In this installment of Never Seen It, I sat down with the boss, Memphis Flyer Editor Bruce VanWyngarden, to check out Stanley Kubrick's infamous, 1971 low-budget masterpiece A Clockwork Orange. We were joined by my wife Laura Jean, and a couple of bottles of red wine.
BEFORE THE MOVIE
Chris McCoy: What do you know about A Clockwork Orange?
Bruce VanWyngarden: I’m sure back in the day I read a lot about it. I know it’s Kubrick, I know about the Droogs, and I know there’s a lot of violence, and it’s set in some kind of futuristic Great Britain.
CM: Why didn’t you ever get around to seeing it?
BVW: I was probably stoned. When it came out, I was probably 17 or 18. When did it come out?
CM: 1971. After 2001: A Space Odyssey, Kubrick was going to do Napoleon. It was going to be huge—there was going to be 40,000 extras, he was literally going to recreate Waterloo. It never happened. I have a .pdf of the script on my hard drive, but I’ve never actually read it. The whole thing fell apart, and he said, “Screw it, I’m going to make a movie with one light kit.” And that’s what this is.
BVW: My wife’s mother made her watch this over and over again. She was really into it. They were living in France out in the country, and it was one of the few VHS tapes she had. I asked her if she wanted to come see this, and she said no, she had seen it too many times already. She was like, I can’t believe you never saw this! I said, That’s the whole point of the column...At the time, there was suddenly a lot more nudity in movies. I was watching stuff like Blow Up, and my mind was being blown. How did I miss this one? I don’t know.
DURING THE MOVIE
[Alex returns to his bedroom after a long night of rape and pillage to listen to Beethoven]
BVW: The micro cassette was advanced technology in 1970!
[Alex’s mother is revealed to have purple hair]
CM: People in the future really do have purple hair!
BVW: That woman has Eileen Townsend hair.
[Alex picks up two girls at the record store]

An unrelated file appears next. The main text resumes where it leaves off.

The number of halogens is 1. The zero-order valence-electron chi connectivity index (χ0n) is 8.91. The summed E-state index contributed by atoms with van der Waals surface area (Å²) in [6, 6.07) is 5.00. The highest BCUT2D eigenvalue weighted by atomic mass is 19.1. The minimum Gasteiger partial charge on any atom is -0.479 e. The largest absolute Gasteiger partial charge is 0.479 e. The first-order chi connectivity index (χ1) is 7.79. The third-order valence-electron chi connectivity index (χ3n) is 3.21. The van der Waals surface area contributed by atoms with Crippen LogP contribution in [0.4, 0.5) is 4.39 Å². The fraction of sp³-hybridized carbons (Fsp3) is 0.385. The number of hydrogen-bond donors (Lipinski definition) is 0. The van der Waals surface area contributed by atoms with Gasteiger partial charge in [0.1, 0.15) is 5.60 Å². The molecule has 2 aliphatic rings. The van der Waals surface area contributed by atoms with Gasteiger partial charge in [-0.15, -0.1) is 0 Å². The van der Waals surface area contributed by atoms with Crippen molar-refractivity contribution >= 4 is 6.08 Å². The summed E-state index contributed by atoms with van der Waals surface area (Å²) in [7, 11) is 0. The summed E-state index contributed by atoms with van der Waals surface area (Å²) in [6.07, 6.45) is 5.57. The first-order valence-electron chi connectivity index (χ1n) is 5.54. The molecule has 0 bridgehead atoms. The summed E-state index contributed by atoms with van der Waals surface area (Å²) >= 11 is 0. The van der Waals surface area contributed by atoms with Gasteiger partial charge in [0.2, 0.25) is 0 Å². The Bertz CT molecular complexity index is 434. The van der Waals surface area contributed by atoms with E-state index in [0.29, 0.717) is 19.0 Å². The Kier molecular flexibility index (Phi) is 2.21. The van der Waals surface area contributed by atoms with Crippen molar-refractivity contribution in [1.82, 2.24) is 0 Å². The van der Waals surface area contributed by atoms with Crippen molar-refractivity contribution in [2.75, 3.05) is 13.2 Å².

BVW: Everyone is sucking on popsicle dicks!
CM: There are a lot of dicks in this movie.
[The infamous time lapse menage a trois]
CM: This has got to be one of the greatest single takes in movie history.
BVW: I wonder how long that really took?
(I looked it up: 23 minutes)
[Alex is sentenced for his crimes]
BVW: 14 years for murder. He got off easy.
CM: You just wait.
[While reading the bible in the prison library, Alex imagines himself as one of the Roman guards taking Christ to the cross.]
BVW: Oh my god! Do you know how many movies he’s been in? He’s acted in 258 movies! That’s an average of 7 movies a year! That guy works.
CM: He works. And that was because of A Clockwork Orange. Every single director wants him to do Alex.
BVW: He should have gotten the Oscar for that eyeball thing alone.
CM: They scratched his corneas and he went temporarily blind.
BVW: You couldn’t get away with that today. That would be CGI. I hope he got paid a lot of money for this role.
AFTER THE MOVIE
BVW: It started out just as intense and crazy and violent as I had expected, except for the cartoonish character of the violence. I watch violent movies now, and I just turn away. I can’t stand it. But like in the early scenes where they’re fighting and beating up the old man, there’s nothing I can’t look at. It wasn’t as horrible as I thought it was going to be.